At about 6:50 Willie Nelson hit the stage with his nine piece band. They started off a bit off beat, it just sounded strange, none of the timing was down. It almost seemed like they were having problems with the stage monitors, I’ve seen this in the past and it can wreak havoc with timing. They quickly got on track during the second song, and once they were together, they were on. The music was great, atmosphere was fun, and the crowd was starting to liven up. By this time we were all standing and the space between us was starting to shrink. Willie was playing crowd, often pointing people out, asking how we’re doing, leading clap along, and the crowd responded expressing their collective love for the star. It was my first real experience with his music, and while I will still not be counted among his real fans, I still got into every note, bobbing my head with the rest of the crowd, cheering them on. One of the musicians turned out to be Willie’s son, who looked to still be a teenager. He was the sole electric guitar player, and he was pretty good, very bluesy sounding style. They played for about 75 minutes, leaving the stage shortly after 8:00 to a large round of applause.

The stage was then cleared and Dylan’s and his band members’ equipment was loaded onto the stage. By this time, the sun had set, and some of the stadium lights were turned on. The crowd was packing in closer together in anticipation of what was to happen next. With stage set, all we had to do was wait. And fortunately, the wait wasn’t long.

At 10:30 the stadium lights went out, the stage lights came up and Bob Dylan took to the stage with his bandmates. It was electric, the crowd was berserk. The band was as tight as could be, not a note was dropped, no string out of tune. Dylan sounded great, we actually able to understand a word or two here and there. I have noticed that Dylan detractors always go after his singing ability, and his voice his fantastic. It is not his actual singing voice, but his ability to use his voice as a tool, you do not have to be a great singer in order to express yourself. The way Dylan contorts his voice around his words is amazing, the control he has over what he wants to do with it is incredible. He was on stage in a black and read suit, sweating buckets, dancing around, smiling, it was truly a wonderful site to behold. One of his guitar players, I did not catch his name, was a site to watch, effortlessly switching guitars and styles. Acoustic, electric, slide, he played them all with equal ease. They were one of the tightest units I have ever witnessed on the stage. For as little as I know of Dylan’s work, I found it surprisingly easy to get into the groove. From the opening lines telling the crowd that “Everybody must get stoned” right on through t the finale, he sounded great. They played until about 9:50, then left the stage to the crowds cheers and applause. The applause did not stop until Dylan and crew returned to the stage a few short minutes later and launched into a 3 song encore starting with “Mr. Tambourine Man,” then moving to “Like a Rolling Stone,” and finally finishing off his set around 10:15 with “All Along the Watchtower.” This time they left the stage for good, briefly lining up together at the front of the stage, a show of respect to the crowd, and in one unified motion, turned to their rights and filed off stage. The crowd continued cheering until the stadium lights came back on and we all started filing out to the parking lot.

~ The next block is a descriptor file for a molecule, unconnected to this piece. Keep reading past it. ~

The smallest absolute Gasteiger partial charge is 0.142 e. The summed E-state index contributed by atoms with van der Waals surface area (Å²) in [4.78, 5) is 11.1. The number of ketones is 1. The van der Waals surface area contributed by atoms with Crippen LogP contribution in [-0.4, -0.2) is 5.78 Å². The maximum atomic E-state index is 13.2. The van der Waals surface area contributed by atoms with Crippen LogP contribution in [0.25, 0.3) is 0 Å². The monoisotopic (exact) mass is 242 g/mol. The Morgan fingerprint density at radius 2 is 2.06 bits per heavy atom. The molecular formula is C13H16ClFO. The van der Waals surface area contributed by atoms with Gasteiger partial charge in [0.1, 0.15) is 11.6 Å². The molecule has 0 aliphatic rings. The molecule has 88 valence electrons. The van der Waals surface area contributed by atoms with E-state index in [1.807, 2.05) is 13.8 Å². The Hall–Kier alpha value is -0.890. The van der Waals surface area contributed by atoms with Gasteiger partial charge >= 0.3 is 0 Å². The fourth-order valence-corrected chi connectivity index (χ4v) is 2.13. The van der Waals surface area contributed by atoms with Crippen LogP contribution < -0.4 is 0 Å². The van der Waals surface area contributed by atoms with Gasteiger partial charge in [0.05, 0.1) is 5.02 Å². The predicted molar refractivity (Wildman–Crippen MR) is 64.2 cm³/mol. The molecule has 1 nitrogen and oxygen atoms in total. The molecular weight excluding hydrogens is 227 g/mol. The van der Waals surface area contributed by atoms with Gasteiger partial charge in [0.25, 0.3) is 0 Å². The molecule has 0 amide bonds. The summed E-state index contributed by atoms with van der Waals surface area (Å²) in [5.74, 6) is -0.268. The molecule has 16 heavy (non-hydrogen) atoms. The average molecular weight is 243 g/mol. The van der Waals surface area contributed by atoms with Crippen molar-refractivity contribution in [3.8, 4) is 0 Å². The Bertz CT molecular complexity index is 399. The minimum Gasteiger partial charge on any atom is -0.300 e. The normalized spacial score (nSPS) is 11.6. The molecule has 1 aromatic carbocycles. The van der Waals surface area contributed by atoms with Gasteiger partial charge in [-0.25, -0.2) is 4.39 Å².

The crowd was great for the most part as well. Attendance was estimated at about 8500 people. The entire outfield and portions of the infield were field, right on up to the farthest reaches of the stands, just filled with people. People of all ages, young children right on up to the elderly, it was a show for everybody. Me and my Dad grooving to the beat clapping our hands, cheering on the bands. It is a night I will not soon forget, and am very glad for the opportunity to see these two greats on stage.

Finally for those interested, below is Bob Dylan’s set list for the evening:
Fishkill, NY Dutchess Stadium August 10, 2004
Rainy Day Women #12 & 35
Tweedle Dee & Tweedle Dum
It’s All Over Now, Baby Blue
Lonesome Day Blues
Stuck Inside Of Mobile With The Memphis Blues Again
Lay, Lady, Lay
Bye And Bye
Highway 61 Revisited
Not Dark Yet
Honest With Me
Masters Of War
Summer Days
Mr. Tambourine Man
Like A Rolling Stone
All Along The Watchtower